Centrifugal pumps are the most widely used pumping technology due to their handling of a wide range of fluids. However, choosing the correct centrifugal pump for an application requires several considerations, including the impellers. But what exactly is an impeller?
The impeller is the centrifugal pump’s rotating component that transfers energy from the pump’s motor to the fluid. It is composed of vanes that emerge from an open intake at the center, known as the eye, and spin to provide a centrifugal force that moves the liquid from the casing to the discharge point.
There are various types of impellers, each with unique performance characteristics that make it more or less suitable for a specific application than the others. Given the critical role it plays in centrifugal pump functioning, it’s easy to see why the kind and size of the impeller are critical considerations in pump design. But what are the distinctions, and how do you know which to use?
This article will teach you everything you need about types of Pump Impellers and Their Impact!
Meaning Of Pump Impellers?
In a pump, the impeller is the component that the motor spins and which pushes the water. When the impeller spins, it creates a vacuum that draws the water or liquid in the center of an aperture on the front of the impeller (suction side) and throws it to the outside through the discharge, where it is channeled to the pump’s output.
On what basis are pump impellers chosen?
The pump impellers are chosen based on their design and intended purpose. In general, the bigger the number of vanes in the impeller, the greater the effectiveness of the impeller. The number of vanes in a pump affects its performance curve as well. The impeller diameter determines the brake horsepower.
What kind of impellers are used in centrifugal pumps?
The impeller in a centrifugal pump causes the flow to gain speed and velocity. The pump’s purpose is to raise water pressure.
A centrifugal pump’s intake allows liquid to enter the pump. A motor is attached to a disc with fins inside the intake device. The pump can pump more water since the propeller spins fast.
Types of the Pump Impellers
As the name implies, an open impeller has vanes that are open on both sides and without a protective shroud. Because they lack support on either side, they are often employed in smaller, less expensive pumps that are not subjected to severe strain. While they can tolerate some solid content, unlike closed impellers, they require a higher NPSH to avoid cavitation, damage, and loss of efficiency.
Semi-open impellers have a shroud on the back wall that lends mechanical support to the vanes while leaving the other side open. In terms of efficiency and NPSHr, they fall between open and closed impellers, making them suitable for medium-sized pumps with small amounts of soft solids. It’s vital to remember that with semi-open impellers, the clearance between the vanes and the pump casing must be modest, or slippage and recirculation will occur.
From reading about open and semi-open impellers, you may probably imagine that a closed impeller is enclosed at the back and front, delivering maximum strength. They require less NPSH and give a more efficient flow. However, because they rely on close-clearance wear rings to reduce axial stresses and maintain efficiency, they are a more intricate and expensive design. Because they are prone to clogging when in contact with particulates, they are the most popular impeller for big pumps moving clear liquid.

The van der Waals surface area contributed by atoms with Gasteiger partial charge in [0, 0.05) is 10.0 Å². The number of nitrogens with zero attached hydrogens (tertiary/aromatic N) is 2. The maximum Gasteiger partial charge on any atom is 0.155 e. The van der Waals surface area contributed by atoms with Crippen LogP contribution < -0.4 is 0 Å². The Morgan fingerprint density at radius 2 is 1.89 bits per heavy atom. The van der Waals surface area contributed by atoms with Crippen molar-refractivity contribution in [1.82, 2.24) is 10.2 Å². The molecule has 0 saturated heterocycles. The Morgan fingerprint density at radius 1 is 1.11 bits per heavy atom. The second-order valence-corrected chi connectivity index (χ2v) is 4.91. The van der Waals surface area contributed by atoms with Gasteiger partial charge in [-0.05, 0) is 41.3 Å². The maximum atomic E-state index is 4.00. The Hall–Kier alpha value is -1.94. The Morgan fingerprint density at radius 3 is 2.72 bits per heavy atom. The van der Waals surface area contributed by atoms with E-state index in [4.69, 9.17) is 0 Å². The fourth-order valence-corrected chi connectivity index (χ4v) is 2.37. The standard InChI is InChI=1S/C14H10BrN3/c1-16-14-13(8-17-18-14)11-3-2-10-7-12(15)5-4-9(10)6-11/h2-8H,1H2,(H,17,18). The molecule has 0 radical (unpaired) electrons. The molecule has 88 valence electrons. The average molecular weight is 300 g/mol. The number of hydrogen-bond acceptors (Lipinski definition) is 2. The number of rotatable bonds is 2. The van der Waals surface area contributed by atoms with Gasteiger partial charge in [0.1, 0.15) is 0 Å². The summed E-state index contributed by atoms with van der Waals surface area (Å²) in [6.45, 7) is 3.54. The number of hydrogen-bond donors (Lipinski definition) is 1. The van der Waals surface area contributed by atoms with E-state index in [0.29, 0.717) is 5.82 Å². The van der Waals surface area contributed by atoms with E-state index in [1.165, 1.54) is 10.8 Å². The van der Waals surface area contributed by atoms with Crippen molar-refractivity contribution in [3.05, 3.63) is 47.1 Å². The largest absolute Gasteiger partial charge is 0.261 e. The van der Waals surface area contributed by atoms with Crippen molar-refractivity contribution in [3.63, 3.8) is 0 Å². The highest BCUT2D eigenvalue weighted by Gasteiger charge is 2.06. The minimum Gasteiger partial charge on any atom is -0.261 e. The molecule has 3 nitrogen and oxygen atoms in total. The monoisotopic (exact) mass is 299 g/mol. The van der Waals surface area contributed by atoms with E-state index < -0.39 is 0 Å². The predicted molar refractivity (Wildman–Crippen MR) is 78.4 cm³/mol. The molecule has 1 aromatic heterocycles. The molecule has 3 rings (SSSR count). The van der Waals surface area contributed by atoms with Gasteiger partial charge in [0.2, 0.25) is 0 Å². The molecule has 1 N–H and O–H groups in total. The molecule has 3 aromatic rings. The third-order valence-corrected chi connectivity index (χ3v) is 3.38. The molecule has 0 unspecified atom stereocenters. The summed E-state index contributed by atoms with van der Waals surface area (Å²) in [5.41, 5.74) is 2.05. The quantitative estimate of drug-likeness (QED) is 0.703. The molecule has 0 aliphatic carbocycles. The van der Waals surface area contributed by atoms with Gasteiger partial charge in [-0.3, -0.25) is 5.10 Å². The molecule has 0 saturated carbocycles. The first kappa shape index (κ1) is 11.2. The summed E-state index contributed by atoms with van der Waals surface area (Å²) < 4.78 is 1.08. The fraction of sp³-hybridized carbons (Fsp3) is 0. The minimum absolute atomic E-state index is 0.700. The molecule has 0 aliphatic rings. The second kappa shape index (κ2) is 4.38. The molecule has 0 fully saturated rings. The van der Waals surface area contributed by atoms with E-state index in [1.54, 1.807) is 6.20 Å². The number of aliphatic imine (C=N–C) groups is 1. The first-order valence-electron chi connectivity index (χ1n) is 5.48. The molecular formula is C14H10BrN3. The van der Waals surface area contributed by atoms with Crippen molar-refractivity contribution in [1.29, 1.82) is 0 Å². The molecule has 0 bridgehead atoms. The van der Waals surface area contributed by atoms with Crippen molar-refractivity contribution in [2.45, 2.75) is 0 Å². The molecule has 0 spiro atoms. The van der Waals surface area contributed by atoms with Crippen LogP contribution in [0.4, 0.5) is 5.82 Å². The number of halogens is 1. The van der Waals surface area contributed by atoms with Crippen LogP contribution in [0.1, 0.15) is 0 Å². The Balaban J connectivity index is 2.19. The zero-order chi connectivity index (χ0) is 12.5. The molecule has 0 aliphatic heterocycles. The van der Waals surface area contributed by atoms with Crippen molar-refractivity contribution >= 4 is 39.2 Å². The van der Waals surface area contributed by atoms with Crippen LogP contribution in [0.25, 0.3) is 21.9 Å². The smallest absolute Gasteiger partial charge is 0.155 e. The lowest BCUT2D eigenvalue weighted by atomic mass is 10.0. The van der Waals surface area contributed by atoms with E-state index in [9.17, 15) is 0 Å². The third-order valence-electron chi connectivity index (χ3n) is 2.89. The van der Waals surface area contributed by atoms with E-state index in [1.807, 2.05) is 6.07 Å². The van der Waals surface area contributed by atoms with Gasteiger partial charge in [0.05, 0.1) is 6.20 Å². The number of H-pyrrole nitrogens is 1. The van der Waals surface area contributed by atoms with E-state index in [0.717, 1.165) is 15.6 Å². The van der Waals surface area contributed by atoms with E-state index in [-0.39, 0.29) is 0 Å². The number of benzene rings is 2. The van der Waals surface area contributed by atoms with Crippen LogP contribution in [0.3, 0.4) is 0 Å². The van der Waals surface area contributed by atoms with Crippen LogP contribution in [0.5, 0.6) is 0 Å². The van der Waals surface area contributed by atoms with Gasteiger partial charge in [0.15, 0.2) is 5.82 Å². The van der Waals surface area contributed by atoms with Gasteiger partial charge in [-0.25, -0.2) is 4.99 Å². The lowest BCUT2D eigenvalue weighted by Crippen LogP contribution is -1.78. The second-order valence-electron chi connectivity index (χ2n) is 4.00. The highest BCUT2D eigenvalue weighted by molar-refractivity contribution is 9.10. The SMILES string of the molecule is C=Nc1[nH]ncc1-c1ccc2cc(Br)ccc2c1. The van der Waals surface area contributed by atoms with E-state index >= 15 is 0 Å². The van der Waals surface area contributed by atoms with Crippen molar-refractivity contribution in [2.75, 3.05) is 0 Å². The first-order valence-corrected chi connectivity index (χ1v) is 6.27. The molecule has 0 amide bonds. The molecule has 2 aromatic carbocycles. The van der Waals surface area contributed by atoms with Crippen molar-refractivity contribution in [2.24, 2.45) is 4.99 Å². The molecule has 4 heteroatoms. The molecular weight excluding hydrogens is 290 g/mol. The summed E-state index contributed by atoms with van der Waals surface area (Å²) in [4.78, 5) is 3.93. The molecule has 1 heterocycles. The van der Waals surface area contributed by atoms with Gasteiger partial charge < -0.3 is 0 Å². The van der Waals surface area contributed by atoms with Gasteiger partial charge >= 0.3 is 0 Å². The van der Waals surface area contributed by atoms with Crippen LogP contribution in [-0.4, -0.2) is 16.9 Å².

Unlike the other three impellers covered, Vortex impellers are not channeled impellers. They have the appearance of a semi-open but have more space in the volute and work differently.
Its design is great for unclean fluids that contain debris and stringy materials because it creates a whirlpool/vacuum that keeps any solids away from the impeller as the liquid is driven through, reducing internal damage. It has a low risk of clogging and strong handling capabilities, but its efficiency is lower. As a result, vortex impellers should only be used when necessary.
Cutter impellers, like vortex impellers, are designed to handle solids. They differ from vortex impellers in that, rather than allowing solids to pass through. They have sharp-edged, scissor-like vanes designed to grind and obliterate any solids before they enter the pump. While their efficiency is modest, they are useful for pumping sewage and other trash where a channel impeller will clog.
The impact of impeller diameter
When defining a centrifugal pump, it is crucial to consider the impeller diameter and the kind of impeller, as this can affect its performance. As you can see, the graph below depicts many pump curves representing various impeller sizes and their effects on the flow and head of the pump type in question.
The larger the impeller, the greater the circumferential speed at the impeller output, and thus the greater the pump’s head and flow, and vice versa. As a result, impellers can be cut to match the exact duty point required by the application. The performance curves of most centrifugal pumps show the range of impeller trim sizes at which the pump can function adequately. It then calculates the impeller diameter required to meet the performance specifications.
Impeller trimming is significantly less expensive than using a variable frequency motor to achieve the desired duty point. However, as an impeller is trimmed, the clearance between it and the casing increases, resulting in efficiency losses. It is why there is a limit to how much an impeller can be trimmed on a pump.
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